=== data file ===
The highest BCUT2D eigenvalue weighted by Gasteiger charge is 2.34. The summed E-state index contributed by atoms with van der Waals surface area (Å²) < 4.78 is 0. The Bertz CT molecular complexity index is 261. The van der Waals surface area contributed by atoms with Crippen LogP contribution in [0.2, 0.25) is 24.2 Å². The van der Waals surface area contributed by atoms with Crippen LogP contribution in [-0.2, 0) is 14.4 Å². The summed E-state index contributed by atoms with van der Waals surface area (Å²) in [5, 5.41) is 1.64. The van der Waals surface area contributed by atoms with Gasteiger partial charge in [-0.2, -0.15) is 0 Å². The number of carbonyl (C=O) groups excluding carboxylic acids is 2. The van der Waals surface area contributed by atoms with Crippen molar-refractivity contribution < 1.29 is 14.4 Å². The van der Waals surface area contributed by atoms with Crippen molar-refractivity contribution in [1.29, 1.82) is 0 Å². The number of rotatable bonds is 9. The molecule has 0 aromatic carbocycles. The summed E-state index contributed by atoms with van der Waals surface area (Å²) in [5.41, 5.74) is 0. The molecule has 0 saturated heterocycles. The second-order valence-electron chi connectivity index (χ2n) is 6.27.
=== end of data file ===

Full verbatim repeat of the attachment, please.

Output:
The highest BCUT2D eigenvalue weighted by Gasteiger charge is 2.34. The summed E-state index contributed by atoms with van der Waals surface area (Å²) < 4.78 is 0. The Bertz CT molecular complexity index is 261. The van der Waals surface area contributed by atoms with Crippen LogP contribution in [0.2, 0.25) is 24.2 Å². The van der Waals surface area contributed by atoms with Crippen LogP contribution in [-0.2, 0) is 14.4 Å². The summed E-state index contributed by atoms with van der Waals surface area (Å²) in [5, 5.41) is 1.64. The van der Waals surface area contributed by atoms with Gasteiger partial charge in [-0.2, -0.15) is 0 Å². The number of carbonyl (C=O) groups excluding carboxylic acids is 2. The van der Waals surface area contributed by atoms with Crippen molar-refractivity contribution < 1.29 is 14.4 Å². The van der Waals surface area contributed by atoms with Crippen molar-refractivity contribution in [1.29, 1.82) is 0 Å². The number of rotatable bonds is 9. The molecule has 0 aromatic carbocycles. The summed E-state index contributed by atoms with van der Waals surface area (Å²) in [5.41, 5.74) is 0. The molecule has 0 saturated heterocycles. The second-order valence-electron chi connectivity index (χ2n) is 6.27.